Demo 12.4.1

We solve the wave equation (12.4.5) with speed \(c=2\), subject to (12.4.2) and initial conditions (12.4.6).

m = 200
x,Dₓ = FNC.diffcheb(m,[-1,1]);

The boundary values of \(u\) are given to be zero, so they are not unknowns in the ODEs. Instead they are added or removed as necessary.

extend = v -> [0;v;0]
chop = u -> u[2:m];

The following function computes the time derivative of the system at interior points.

ode = function(w,c,t)
    u = extend(w[1:m-1])
    z = w[m:2m]
    dudt = Dₓ*z
    dzdt = c^2*(Dₓ*u)
    return [ chop(dudt); dzdt ]
end;

Our initial condition is a single hump for \(u\).

u_init = @. exp(-100*(x+0.5)^2)
z_init = -u_init
w_init = [ chop(u_init); z_init ];  

Because the wave equation is hyperbolic, we can use a nonstiff explicit solver.

IVP = ODEProblem(ode,w_init,(0.,2.),2)
w = solve(IVP,RK4());

We plot the results for the original \(u\) variable only. Its interior values are at indices 1:m-1 of the composite \(\mathbf{w}\) variable.

t = range(0,2,length=80)
U = [extend(w(t)[1:m-1]) for t in t]
contour(x,t,hcat(U...)',color=:redsblues,clims=(-1,1),
    levels=24,xlabel=L"x",ylabel=L"t",title="Wave equation",
    right_margin=3Plots.mm)
Wave equation
anim = @animate for t in range(0,2,length=120)
    plot(x,extend(w(t)[1:m-1]),label=@sprintf("t=%.3f",t),
        xaxis=(L"x"),yaxis=([-1,1],L"u(x,t)"),dpi=100,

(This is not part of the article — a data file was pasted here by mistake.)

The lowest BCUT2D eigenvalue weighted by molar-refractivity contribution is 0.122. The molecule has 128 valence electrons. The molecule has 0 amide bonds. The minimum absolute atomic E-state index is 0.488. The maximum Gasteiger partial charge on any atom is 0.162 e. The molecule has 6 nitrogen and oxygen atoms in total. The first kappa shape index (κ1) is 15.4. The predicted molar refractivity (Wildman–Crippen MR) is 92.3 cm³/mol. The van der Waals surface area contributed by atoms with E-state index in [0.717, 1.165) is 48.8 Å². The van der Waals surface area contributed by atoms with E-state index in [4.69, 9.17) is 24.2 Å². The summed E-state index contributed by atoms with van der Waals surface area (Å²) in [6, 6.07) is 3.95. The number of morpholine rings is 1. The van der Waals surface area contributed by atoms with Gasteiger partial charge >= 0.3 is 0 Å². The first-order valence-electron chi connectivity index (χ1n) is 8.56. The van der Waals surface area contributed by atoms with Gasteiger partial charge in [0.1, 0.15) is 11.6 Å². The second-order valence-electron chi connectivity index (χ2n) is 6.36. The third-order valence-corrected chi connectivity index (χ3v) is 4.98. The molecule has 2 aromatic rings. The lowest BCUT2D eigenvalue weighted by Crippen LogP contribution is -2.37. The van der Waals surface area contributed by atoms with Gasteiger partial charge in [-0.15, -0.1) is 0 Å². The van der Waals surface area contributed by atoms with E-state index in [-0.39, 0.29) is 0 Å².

title="Wave equation")
end
mp4(anim,"figures/wave-boundaries.mp4")
┌ Info: Saved animation to 
│   fn = /Users/driscoll/repos/fnc-julia/advection/figures/wave-boundaries.mp4
└ @ Plots /Users/driscoll/.julia/packages/Plots/8K4be/src/animation.jl:114

The original hump breaks into two pieces of different amplitudes, each traveling with speed \(c=2\). They pass through one another without interference. When a hump encounters a boundary, it is perfectly reflected, but with inverted shape. At time \(t=2\), the solution looks just like the initial condition.

Variable speed#

An interesting situation is when the wave speed \(c\) changes discontinuously, as when light passes from one material into another. For this we must replace the term \(c^2\) in (12.4.7) with the matrix \(\operatorname{diag}\bigl(c^2(x_0),\ldots,c^2(x_m)\bigr)\).

Demo 12.4.2

We now use a wave speed that is discontinuous at \(x=0\); to the left, \(c=1\), and to the right, \(c=2\). The ODE implementation has to change slightly.

ode = function(w,c,t)
    u = extend(w[1:m-1])
    z = w[m:2m]
    dudt = Dₓ*z
    dzdt = c.^2 .* (Dₓ*u)
    return [ chop(dudt); dzdt ]
end;

The variable wave speed is passed as an extra parameter through the IVP solver.

c = @. 1 + (sign(x)+1)/2
IVP = ODEProblem(ode,w_init,(0.,5.),c)
w = solve(IVP,RK4());
t = range(0,5,length=80)
U = [extend(w(t)[1:m-1]) for t in t]
contour(x,t,hcat(U...)',color=:redsblues,clims=(-1,1),
    levels=24,xlabel=L"x",ylabel=L"t",title="Wave equation",
    right_margin=3Plots.mm)
Wave equation